Interest rates in the UK have been 1 per cent or less for a decade now.
That is 10 very miserable years for savers looking for an income.
While many had hoped interest rates would rise further this year, the warning last week from the Bank of England – that we face a one in four chance of recession, even if Brexit actually goes ok – seems to suggest this may no longer be the case.
Couple this with the US central bank pausing its own monetary tightening and the hope for higher yields on cash or government bonds seems to have been dashed once again.
This leaves income-seeking investors once more looking at riskier asset classes as a solution – just at a time when the 10-year bull market also seems to be taking a breather.
So what to suggest? The holy grail of a high level of income with low volatility is a pipe dream, isn’t it?
Our best in class this week focuses on a little-known, multi-asset income fund, which has had something of a makeover in recent years.
The LF Seneca Diversified Income fund was launched in 2002 but was given a new investment process when Peter Elston joined Seneca as chief investment officer in 2014.
The managers – a team of five – now have a value-focused style, with the flexibility to invest across all asset classes, including private equity, specialist finance, infrastructure and property, in both third-party funds and direct securities.
As the managers believe in keeping it simple, they do not invest in opaque financial products like hedge funds, structured products or derivatives.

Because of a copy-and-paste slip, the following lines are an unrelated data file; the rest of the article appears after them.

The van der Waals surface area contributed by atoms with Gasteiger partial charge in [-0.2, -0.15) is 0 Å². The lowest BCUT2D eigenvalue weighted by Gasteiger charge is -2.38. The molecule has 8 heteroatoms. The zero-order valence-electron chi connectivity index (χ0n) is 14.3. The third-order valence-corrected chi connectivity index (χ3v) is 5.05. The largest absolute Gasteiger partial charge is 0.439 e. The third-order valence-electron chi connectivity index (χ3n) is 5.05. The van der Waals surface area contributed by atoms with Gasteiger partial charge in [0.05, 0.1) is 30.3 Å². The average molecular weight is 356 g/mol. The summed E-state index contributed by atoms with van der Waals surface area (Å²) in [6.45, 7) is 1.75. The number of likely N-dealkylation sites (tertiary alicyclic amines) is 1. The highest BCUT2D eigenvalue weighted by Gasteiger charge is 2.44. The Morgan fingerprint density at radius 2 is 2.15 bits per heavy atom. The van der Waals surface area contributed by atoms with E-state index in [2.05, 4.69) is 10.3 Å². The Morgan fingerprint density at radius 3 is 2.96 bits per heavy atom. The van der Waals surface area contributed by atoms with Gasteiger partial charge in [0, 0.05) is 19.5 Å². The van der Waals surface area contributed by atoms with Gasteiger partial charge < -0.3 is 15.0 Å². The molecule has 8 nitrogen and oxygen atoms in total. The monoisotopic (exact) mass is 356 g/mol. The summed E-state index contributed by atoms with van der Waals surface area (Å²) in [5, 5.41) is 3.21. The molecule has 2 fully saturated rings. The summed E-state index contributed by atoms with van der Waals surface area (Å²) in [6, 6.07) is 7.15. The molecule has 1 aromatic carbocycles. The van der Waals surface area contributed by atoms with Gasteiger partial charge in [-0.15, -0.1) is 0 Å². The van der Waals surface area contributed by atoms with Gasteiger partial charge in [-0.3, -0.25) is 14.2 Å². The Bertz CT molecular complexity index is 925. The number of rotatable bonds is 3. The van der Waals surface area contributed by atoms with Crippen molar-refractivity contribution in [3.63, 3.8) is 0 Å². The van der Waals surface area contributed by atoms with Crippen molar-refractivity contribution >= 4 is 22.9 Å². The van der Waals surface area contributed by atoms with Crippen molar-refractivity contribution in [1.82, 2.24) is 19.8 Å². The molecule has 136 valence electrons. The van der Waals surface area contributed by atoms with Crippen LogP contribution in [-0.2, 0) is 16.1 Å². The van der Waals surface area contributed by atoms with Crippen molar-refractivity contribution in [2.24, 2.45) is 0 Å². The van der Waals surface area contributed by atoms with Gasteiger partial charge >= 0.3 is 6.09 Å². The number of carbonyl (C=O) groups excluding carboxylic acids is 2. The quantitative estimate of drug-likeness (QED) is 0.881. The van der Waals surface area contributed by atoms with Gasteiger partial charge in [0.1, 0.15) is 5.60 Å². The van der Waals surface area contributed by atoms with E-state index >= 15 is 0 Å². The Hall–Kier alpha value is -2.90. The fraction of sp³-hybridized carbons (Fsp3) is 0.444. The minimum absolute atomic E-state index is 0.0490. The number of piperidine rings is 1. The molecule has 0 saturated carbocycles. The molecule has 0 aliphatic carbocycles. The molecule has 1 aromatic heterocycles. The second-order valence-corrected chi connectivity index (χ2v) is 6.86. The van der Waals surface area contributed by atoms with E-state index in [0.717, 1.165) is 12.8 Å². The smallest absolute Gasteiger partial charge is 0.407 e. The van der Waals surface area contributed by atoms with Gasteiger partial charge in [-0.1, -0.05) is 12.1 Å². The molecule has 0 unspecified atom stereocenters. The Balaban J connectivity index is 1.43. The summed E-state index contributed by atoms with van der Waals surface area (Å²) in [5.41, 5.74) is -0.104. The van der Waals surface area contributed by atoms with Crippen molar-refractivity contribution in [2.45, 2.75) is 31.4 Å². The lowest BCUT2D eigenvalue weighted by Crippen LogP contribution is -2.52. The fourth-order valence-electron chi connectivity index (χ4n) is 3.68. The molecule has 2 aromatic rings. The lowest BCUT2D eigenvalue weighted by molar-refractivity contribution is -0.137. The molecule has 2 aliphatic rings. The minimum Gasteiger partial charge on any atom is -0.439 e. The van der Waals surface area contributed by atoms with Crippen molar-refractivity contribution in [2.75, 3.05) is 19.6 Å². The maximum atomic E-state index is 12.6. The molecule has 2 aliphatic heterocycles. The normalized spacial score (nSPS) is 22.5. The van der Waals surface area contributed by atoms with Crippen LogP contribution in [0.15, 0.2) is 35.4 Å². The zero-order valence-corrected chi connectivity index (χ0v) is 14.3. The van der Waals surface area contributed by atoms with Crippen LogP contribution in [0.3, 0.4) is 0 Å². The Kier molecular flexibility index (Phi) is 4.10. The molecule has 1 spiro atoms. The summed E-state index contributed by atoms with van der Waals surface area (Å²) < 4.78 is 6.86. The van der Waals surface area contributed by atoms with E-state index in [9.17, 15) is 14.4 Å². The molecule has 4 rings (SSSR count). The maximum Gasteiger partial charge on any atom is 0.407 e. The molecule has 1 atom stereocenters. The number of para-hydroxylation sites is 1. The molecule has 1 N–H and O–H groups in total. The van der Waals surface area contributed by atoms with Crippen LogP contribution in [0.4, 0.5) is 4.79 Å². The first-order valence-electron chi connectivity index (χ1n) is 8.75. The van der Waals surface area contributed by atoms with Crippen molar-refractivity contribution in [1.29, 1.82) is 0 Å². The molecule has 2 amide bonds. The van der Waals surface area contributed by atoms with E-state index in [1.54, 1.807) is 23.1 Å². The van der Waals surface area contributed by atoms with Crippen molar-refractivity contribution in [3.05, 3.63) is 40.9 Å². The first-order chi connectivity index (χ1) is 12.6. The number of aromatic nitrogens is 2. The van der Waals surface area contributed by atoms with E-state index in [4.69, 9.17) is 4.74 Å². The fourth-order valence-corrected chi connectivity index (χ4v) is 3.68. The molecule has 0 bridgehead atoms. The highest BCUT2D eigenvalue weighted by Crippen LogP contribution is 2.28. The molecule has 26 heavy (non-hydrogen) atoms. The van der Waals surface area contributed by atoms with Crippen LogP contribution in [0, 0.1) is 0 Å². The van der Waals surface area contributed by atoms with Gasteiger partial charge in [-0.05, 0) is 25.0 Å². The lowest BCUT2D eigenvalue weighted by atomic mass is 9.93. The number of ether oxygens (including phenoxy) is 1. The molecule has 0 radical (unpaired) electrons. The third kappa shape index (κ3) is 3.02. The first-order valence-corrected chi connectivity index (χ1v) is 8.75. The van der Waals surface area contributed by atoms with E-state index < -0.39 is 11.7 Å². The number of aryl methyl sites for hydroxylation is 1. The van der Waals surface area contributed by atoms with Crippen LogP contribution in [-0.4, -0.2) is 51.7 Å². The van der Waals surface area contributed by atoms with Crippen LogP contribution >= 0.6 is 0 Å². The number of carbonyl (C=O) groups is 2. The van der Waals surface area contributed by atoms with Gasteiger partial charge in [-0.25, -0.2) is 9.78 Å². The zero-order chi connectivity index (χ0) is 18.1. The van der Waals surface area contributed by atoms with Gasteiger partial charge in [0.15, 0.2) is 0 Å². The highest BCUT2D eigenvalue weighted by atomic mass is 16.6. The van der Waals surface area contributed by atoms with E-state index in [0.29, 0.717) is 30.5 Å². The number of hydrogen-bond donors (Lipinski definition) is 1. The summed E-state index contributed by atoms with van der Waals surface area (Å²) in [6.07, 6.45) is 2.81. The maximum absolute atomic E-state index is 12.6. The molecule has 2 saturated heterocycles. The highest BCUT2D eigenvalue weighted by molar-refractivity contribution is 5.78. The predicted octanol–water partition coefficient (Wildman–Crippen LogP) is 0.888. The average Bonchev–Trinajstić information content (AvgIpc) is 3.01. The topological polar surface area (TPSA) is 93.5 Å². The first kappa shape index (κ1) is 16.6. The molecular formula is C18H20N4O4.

The team’s in-house proprietary research process (known as ‘Mavi’, which stands for multi-asset value investing) focuses on identifying investments that exhibit value and quality characteristics.
Richard Parfect, who founded Seneca in 2002, is responsible for specialist assets; Mark Wright, is responsible for UK equity research; while Tom Delic and Gary Moglione have responsibility for emerging markets, overseas equities and fixed income research. Mr Elston is responsible for the overall asset allocation.
Getting stock selection and asset allocation right – both tactical and strategic – is one of the main challenges associated with this type of fund.
But in the past four years or so since the transformation, that is exactly what the team have achieved.
Save for the regulatory requirements, this is a go-anywhere portfolio without any constraints. And go anywhere they do: the fund currently has less than £120m of assets, according to the fund fact sheet dated December 31 2018, so it is small and nimble enough to take advantage of some excellent opportunities.
For example, having already been a shareholder in AJ Bell, before its float at the end of last year, the managers enjoyed the benefits of the platform’s successful IPO: the initial share price of 160p has subsequently rallied to 275p, as at February 12 2019. Seneca is subject to a 180-day lock-in but, so far, so good.